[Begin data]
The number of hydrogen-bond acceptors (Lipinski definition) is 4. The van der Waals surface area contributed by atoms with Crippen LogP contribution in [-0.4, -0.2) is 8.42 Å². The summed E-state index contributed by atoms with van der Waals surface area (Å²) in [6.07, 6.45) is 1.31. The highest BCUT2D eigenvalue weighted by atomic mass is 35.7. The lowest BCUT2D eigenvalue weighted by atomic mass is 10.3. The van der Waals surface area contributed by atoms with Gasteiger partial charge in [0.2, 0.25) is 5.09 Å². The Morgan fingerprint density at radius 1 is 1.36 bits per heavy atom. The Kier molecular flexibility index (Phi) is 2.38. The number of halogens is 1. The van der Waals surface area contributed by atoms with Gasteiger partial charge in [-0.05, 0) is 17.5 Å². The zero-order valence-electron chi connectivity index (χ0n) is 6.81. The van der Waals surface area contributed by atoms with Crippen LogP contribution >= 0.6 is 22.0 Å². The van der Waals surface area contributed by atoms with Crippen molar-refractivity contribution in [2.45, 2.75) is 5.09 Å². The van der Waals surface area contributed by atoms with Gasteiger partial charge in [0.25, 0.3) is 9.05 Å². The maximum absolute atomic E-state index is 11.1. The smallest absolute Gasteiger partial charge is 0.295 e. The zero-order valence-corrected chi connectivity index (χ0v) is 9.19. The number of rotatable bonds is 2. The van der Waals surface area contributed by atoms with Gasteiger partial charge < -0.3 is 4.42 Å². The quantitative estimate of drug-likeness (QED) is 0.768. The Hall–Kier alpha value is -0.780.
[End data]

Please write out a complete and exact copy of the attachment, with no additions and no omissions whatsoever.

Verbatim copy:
The number of hydrogen-bond acceptors (Lipinski definition) is 4. The van der Waals surface area contributed by atoms with Crippen LogP contribution in [-0.4, -0.2) is 8.42 Å². The summed E-state index contributed by atoms with van der Waals surface area (Å²) in [6.07, 6.45) is 1.31. The highest BCUT2D eigenvalue weighted by atomic mass is 35.7. The lowest BCUT2D eigenvalue weighted by atomic mass is 10.3. The van der Waals surface area contributed by atoms with Gasteiger partial charge in [0.2, 0.25) is 5.09 Å². The Morgan fingerprint density at radius 1 is 1.36 bits per heavy atom. The Kier molecular flexibility index (Phi) is 2.38. The number of halogens is 1. The van der Waals surface area contributed by atoms with Gasteiger partial charge in [-0.05, 0) is 17.5 Å². The zero-order valence-electron chi connectivity index (χ0n) is 6.81. The van der Waals surface area contributed by atoms with Crippen LogP contribution >= 0.6 is 22.0 Å². The van der Waals surface area contributed by atoms with Crippen molar-refractivity contribution in [2.45, 2.75) is 5.09 Å². The van der Waals surface area contributed by atoms with Gasteiger partial charge in [0.25, 0.3) is 9.05 Å². The maximum absolute atomic E-state index is 11.1. The smallest absolute Gasteiger partial charge is 0.295 e. The zero-order valence-corrected chi connectivity index (χ0v) is 9.19. The number of rotatable bonds is 2. The van der Waals surface area contributed by atoms with Gasteiger partial charge < -0.3 is 4.42 Å². The quantitative estimate of drug-likeness (QED) is 0.768. The Hall–Kier alpha value is -0.780.